is also used to treat outbreaks of genital herpes
. In people with frequent outbreaks, acyclovir is used to help reduce the number of future episodes.
Acyclovir is an antiviral drug. However, it is not a cure for these infections. The viruses that cause these infections continue to live in the body even between outbreaks. Acyclovir decreases the severity and length of these outbreaks. It helps the sores heal faster, keeps new sores from forming, and decreases pain/itching
. This medication may also help reduce how long pain remains after the sores heal. In addition, in people with a weakened immune system, acyclovir can decrease the risk of the virus spreading to other parts of the body and causing serious infections.
How to use acyclovir
Take this medication by mouth
with or without food, usually 2 to 5 times a day as directed by your doctor. Drink plenty of fluids while taking this medication unless your doctor directs you otherwise.
If you are using the liquid form of this medication, shake the bottle well before each dose. Carefully measure the dose using a special measuring device/spoon. Do not use a household spoon because you may not get the correct dose.
This medication works best when started at the first sign of an outbreak, as directed by your doctor. It may not work as well if you delay treatment.
Dosage is based on your medical condition and response to treatment. In children, dosage is also based on weight
This medication works best when the amount of drug in your body is kept at a constant level. Therefore, take this drug at evenly spaced intervals. To help you remember, take it at the same times each day.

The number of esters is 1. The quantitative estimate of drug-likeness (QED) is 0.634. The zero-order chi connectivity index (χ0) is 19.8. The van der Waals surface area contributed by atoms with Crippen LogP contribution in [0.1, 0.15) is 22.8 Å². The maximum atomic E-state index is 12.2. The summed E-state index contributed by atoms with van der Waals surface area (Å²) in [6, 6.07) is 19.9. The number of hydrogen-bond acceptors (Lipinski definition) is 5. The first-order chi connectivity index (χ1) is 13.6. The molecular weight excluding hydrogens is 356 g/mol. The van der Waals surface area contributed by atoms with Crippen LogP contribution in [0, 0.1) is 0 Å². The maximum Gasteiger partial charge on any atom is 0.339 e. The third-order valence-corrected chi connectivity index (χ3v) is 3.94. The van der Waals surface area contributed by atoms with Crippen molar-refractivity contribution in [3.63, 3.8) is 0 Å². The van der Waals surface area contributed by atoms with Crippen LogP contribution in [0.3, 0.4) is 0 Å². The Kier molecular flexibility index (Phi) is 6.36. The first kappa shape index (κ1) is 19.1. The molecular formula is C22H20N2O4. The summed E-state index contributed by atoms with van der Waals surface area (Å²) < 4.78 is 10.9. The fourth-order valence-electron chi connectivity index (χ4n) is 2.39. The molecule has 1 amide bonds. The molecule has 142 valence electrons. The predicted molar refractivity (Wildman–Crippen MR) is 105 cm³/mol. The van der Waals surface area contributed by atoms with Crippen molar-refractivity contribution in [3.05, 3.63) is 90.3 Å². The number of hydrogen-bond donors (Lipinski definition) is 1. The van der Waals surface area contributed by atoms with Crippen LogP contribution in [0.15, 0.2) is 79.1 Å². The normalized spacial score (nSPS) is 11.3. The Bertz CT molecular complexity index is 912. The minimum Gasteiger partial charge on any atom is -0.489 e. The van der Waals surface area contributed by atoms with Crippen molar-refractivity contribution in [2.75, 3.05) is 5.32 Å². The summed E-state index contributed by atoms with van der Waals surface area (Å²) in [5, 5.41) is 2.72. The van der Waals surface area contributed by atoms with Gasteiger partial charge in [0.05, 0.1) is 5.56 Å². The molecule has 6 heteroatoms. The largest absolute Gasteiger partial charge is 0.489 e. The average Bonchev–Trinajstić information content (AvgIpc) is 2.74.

Continue to take this medication until the full prescribed amount is finished. Do not change your dose, skip any doses, or stop this medication early without your doctor’s approval.
Tell your doctor if your condition persists or worsens.
2. Case Report
Acyclovir Nephrotoxicity: A Case Report Highlighting the Importance of Prevention, Detection, and Treatment of Acyclovir-Induced Nephropathy
1Internal Medicine, University of Texas Health Science Center, San Antonio, TX 78229, USA
2Division of Hospital Medicine, University of Texas Health Science Center, San Antonio, TX 78229, USA
Received 9 March 2010; Revised 22 July 2010; Accepted 16 August 2010
Academic Editor: Thomas Quaschning
Copyright © 2010 Raymond Fleischer and Michael Johnson. This is an open access article distributed under the Creative Commons Attribution License
, which permits unrestricted use, distribution, and reproduction in any medium, provided the original work is properly cited.
Acute kidney injury is an unfortunate complication of acyclovir therapy secondary to crystal-induced nephropathy. It is characterized by a decrease in renal function that develops within 24–48 hours of acyclovir administration indicated by a rapid rise in the serum creatinine. Failure to quickly realize this as an etiology of acute kidney injury can lead to excessive morbidity to the patient. The case described in this vignette is an example of the clinical manifestation of acyclovir crystal obstructive nephrotoxicity. We will briefly discuss the pathophysiology, diagnosis, prevention, and management of patients that present with acyclovir nephrotoxicity.